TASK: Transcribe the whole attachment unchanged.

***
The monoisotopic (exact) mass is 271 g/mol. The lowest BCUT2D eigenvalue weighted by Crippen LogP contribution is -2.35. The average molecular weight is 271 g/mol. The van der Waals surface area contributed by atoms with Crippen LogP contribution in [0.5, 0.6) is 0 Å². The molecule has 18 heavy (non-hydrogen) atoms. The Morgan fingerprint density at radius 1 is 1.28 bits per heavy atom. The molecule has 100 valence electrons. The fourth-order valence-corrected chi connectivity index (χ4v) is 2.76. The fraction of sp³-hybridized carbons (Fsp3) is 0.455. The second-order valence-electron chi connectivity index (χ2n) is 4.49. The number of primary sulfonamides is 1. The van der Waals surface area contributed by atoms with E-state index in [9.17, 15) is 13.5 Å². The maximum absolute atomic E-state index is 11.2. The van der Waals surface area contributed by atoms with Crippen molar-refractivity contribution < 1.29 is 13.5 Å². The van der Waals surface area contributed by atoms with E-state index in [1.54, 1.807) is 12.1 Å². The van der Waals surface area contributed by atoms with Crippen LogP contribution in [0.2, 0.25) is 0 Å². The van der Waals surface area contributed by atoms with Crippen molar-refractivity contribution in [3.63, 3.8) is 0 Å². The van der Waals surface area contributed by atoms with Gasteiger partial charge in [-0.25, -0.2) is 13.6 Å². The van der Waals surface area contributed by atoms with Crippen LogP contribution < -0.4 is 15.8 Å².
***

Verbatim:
The monoisotopic (exact) mass is 271 g/mol. The lowest BCUT2D eigenvalue weighted by Crippen LogP contribution is -2.35. The average molecular weight is 271 g/mol. The van der Waals surface area contributed by atoms with Crippen LogP contribution in [0.5, 0.6) is 0 Å². The molecule has 18 heavy (non-hydrogen) atoms. The Morgan fingerprint density at radius 1 is 1.28 bits per heavy atom. The molecule has 100 valence electrons. The fourth-order valence-corrected chi connectivity index (χ4v) is 2.76. The fraction of sp³-hybridized carbons (Fsp3) is 0.455. The second-order valence-electron chi connectivity index (χ2n) is 4.49. The number of primary sulfonamides is 1. The van der Waals surface area contributed by atoms with E-state index in [9.17, 15) is 13.5 Å². The maximum absolute atomic E-state index is 11.2. The van der Waals surface area contributed by atoms with Crippen molar-refractivity contribution < 1.29 is 13.5 Å². The van der Waals surface area contributed by atoms with E-state index in [1.54, 1.807) is 12.1 Å². The van der Waals surface area contributed by atoms with Crippen LogP contribution in [0.2, 0.25) is 0 Å². The van der Waals surface area contributed by atoms with Crippen molar-refractivity contribution in [3.63, 3.8) is 0 Å². The van der Waals surface area contributed by atoms with Gasteiger partial charge in [-0.25, -0.2) is 13.6 Å². The van der Waals surface area contributed by atoms with Crippen LogP contribution < -0.4 is 15.8 Å².